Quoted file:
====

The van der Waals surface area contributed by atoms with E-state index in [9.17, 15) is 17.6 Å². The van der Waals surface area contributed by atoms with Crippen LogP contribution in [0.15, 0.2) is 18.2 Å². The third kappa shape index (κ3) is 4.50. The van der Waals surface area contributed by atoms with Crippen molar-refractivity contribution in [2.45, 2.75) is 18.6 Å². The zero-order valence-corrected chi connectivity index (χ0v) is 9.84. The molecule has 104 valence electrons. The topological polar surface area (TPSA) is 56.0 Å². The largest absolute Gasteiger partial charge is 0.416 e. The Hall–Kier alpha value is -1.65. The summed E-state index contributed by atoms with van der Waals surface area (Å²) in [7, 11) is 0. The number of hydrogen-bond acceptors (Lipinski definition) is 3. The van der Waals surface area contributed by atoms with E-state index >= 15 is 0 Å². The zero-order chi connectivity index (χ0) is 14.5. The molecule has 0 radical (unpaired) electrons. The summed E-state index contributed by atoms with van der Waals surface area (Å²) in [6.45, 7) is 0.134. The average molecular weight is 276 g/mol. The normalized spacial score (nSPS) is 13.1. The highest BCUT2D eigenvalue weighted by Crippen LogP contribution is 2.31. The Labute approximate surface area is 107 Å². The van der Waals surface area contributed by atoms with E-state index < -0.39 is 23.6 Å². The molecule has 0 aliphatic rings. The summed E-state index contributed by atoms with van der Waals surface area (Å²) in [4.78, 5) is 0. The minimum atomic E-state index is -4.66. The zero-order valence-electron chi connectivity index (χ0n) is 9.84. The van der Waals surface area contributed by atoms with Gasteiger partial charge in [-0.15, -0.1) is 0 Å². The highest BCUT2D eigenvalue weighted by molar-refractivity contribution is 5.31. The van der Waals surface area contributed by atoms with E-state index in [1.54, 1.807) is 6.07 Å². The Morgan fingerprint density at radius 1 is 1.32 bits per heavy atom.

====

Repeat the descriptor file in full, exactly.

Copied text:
The van der Waals surface area contributed by atoms with E-state index in [9.17, 15) is 17.6 Å². The van der Waals surface area contributed by atoms with Crippen LogP contribution in [0.15, 0.2) is 18.2 Å². The third kappa shape index (κ3) is 4.50. The van der Waals surface area contributed by atoms with Crippen molar-refractivity contribution in [2.45, 2.75) is 18.6 Å². The zero-order valence-corrected chi connectivity index (χ0v) is 9.84. The molecule has 104 valence electrons. The topological polar surface area (TPSA) is 56.0 Å². The largest absolute Gasteiger partial charge is 0.416 e. The Hall–Kier alpha value is -1.65. The summed E-state index contributed by atoms with van der Waals surface area (Å²) in [7, 11) is 0. The number of hydrogen-bond acceptors (Lipinski definition) is 3. The van der Waals surface area contributed by atoms with E-state index >= 15 is 0 Å². The zero-order chi connectivity index (χ0) is 14.5. The molecule has 0 radical (unpaired) electrons. The summed E-state index contributed by atoms with van der Waals surface area (Å²) in [6.45, 7) is 0.134. The average molecular weight is 276 g/mol. The normalized spacial score (nSPS) is 13.1. The highest BCUT2D eigenvalue weighted by Crippen LogP contribution is 2.31. The Labute approximate surface area is 107 Å². The van der Waals surface area contributed by atoms with E-state index < -0.39 is 23.6 Å². The molecule has 0 aliphatic rings. The summed E-state index contributed by atoms with van der Waals surface area (Å²) in [4.78, 5) is 0. The minimum atomic E-state index is -4.66. The zero-order valence-electron chi connectivity index (χ0n) is 9.84. The van der Waals surface area contributed by atoms with Gasteiger partial charge in [-0.15, -0.1) is 0 Å². The highest BCUT2D eigenvalue weighted by molar-refractivity contribution is 5.31. The van der Waals surface area contributed by atoms with E-state index in [1.54, 1.807) is 6.07 Å². The Morgan fingerprint density at radius 1 is 1.32 bits per heavy atom.